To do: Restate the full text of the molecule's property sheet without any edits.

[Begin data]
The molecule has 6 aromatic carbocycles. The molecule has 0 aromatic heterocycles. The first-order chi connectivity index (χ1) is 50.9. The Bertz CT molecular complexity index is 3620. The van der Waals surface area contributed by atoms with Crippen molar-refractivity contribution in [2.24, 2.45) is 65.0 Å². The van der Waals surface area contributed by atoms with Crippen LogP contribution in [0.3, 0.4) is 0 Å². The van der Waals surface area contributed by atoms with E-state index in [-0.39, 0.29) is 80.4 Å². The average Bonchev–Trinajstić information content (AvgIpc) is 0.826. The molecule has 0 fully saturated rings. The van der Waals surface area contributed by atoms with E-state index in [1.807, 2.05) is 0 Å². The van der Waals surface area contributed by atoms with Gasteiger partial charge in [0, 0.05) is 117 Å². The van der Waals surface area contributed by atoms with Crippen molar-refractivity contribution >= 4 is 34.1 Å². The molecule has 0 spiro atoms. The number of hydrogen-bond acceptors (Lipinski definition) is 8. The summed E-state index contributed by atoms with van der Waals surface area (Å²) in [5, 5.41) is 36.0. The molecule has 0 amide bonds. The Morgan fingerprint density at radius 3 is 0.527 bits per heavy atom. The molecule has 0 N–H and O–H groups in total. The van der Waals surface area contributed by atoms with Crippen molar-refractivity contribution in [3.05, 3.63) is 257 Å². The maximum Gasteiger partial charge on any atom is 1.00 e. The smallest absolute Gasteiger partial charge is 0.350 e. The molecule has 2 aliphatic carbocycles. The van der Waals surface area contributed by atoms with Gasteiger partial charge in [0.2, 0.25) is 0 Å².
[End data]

The molecule has 6 aromatic carbocycles. The molecule has 0 aromatic heterocycles. The first-order chi connectivity index (χ1) is 50.9. The Bertz CT molecular complexity index is 3620. The van der Waals surface area contributed by atoms with Crippen molar-refractivity contribution in [2.24, 2.45) is 65.0 Å². The van der Waals surface area contributed by atoms with Crippen LogP contribution in [0.3, 0.4) is 0 Å². The van der Waals surface area contributed by atoms with E-state index in [-0.39, 0.29) is 80.4 Å². The average Bonchev–Trinajstić information content (AvgIpc) is 0.826. The molecule has 0 fully saturated rings. The van der Waals surface area contributed by atoms with E-state index in [1.807, 2.05) is 0 Å². The van der Waals surface area contributed by atoms with Gasteiger partial charge in [0, 0.05) is 117 Å². The van der Waals surface area contributed by atoms with Crippen molar-refractivity contribution >= 4 is 34.1 Å². The molecule has 0 spiro atoms. The number of hydrogen-bond acceptors (Lipinski definition) is 8. The summed E-state index contributed by atoms with van der Waals surface area (Å²) in [5, 5.41) is 36.0. The molecule has 0 amide bonds. The Morgan fingerprint density at radius 3 is 0.527 bits per heavy atom. The molecule has 0 N–H and O–H groups in total. The van der Waals surface area contributed by atoms with Crippen molar-refractivity contribution in [3.05, 3.63) is 257 Å². The maximum Gasteiger partial charge on any atom is 1.00 e. The smallest absolute Gasteiger partial charge is 0.350 e. The molecule has 2 aliphatic carbocycles. The van der Waals surface area contributed by atoms with Gasteiger partial charge in [0.2, 0.25) is 0 Å².